• Decision making ranges from consensual (we expect everyone to discuss and agree to decisions before they are made final) to top-down (decisions are made at the top, without waiting for consensus).
  • We implicitly accept the way things work in our culture and, if faced with a different culture, get confused (or angry!) that things are not proceeding “as they should”.

The author’s perspective is that leaders should expect these differences and adapt to them. I don’t quite agree: I think everyone in a global team would benefit from understanding the leadership dimensions and openly discuss both the overall decision-making process and individual decisions (I guess that makes me a consensual/egalitarian!) In any case, here are some suggestions on how to function in each of the 4 types of leadership cultures:

  • consensual/egalitarian (e.g. the Netherlands): expect a long discussion before decisions are made, and resist the temptation to have the boss just jump in an make a decision.
  • consensual/hierarchical (e.g. Japan): while the team will accept decisions pushed from above, it’s very important to seek input from everyone, and especially from those that dissent.
  • top-down/hierarchical (e.g. India): if you want the team to give input, specifically ask for it — and beware of making an off-hand comment if you are the boss, as it may be interpreted as a command.
  • top-down/egalitarian (e.g. US): politely speak up regardless of your rank before decisions are made, but be prepared to “disagree and commit” afterwards.

What are your experiences with your remote teams?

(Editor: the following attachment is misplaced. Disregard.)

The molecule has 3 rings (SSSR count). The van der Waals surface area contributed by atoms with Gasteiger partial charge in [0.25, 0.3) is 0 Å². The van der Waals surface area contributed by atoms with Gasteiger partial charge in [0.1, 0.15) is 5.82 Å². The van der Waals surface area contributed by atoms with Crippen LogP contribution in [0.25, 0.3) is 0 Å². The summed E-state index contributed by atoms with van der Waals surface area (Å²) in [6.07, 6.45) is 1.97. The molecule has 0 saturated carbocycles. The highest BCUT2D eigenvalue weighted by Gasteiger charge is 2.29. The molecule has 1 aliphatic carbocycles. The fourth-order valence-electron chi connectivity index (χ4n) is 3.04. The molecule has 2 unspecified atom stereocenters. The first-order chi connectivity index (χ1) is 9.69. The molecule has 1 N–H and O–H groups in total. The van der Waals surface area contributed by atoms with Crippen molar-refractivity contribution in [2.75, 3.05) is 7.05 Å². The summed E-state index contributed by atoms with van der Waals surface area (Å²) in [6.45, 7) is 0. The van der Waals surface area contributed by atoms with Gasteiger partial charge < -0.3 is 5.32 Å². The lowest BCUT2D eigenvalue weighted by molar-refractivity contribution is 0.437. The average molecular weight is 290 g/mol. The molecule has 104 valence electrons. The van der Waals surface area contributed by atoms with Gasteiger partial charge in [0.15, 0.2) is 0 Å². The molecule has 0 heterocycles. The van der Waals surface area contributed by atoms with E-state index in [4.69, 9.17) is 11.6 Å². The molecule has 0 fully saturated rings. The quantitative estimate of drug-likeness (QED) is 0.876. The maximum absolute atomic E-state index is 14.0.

4 Tips for Meaningful Customer Health Scores

We are supposed to track customer health scores, but we tend to throw together a few numbers and just carry on with them for months. Here are four quick ideas to refresh our thinking.

Tip #1: Use different formulas for different customer segments 

Such a simple, but powerful idea (shared by Abby Hammer from ChurnZero). If you segment customers, and most vendors should, health scores should also use segmented definitions. For instance, the health score of enterprise customers may rely more on the judgment of the customer success manager (see tip #3) than on mechanistic factors such as product usage.

One prime idea for segmenting is treating new customers differently from established customers. Health score formulas should reflect that.

Tip #2: Automate whenever possible

Carefully pondered and harvested qualitative factors are wonderful — and also expensive, and quickly dated. Instead, look for meaningful, relevant, automated factors such as the number of users, usage of specific features, and of course support history, including bugs and feature requests.

Tip #3: Carefully define subjective factors

I’m a great fan of qualitative factors, since it’s awfully hard to automate the measurement of whether your solution brings real value to customers. But don’t just give up and rely on individual CSMs’ assessments of qualitative items. Some will be overly optimistic, other pessimistic, and perhaps predictably so if they are responding to badly-chosen objectives.

Create realistic descriptions: what does it mean to have a rating of 5 on relationship quality? How it is different from 4?

Tip #4: Use actual referrals instead of NPS

I know everyone just loves NPS — but likelihood to recommend is no match for actual referrals. Sure, referrals are hard to track, but they are not impossible to track. Give it a try!


What techniques are you using for health scores? Please share in the comments.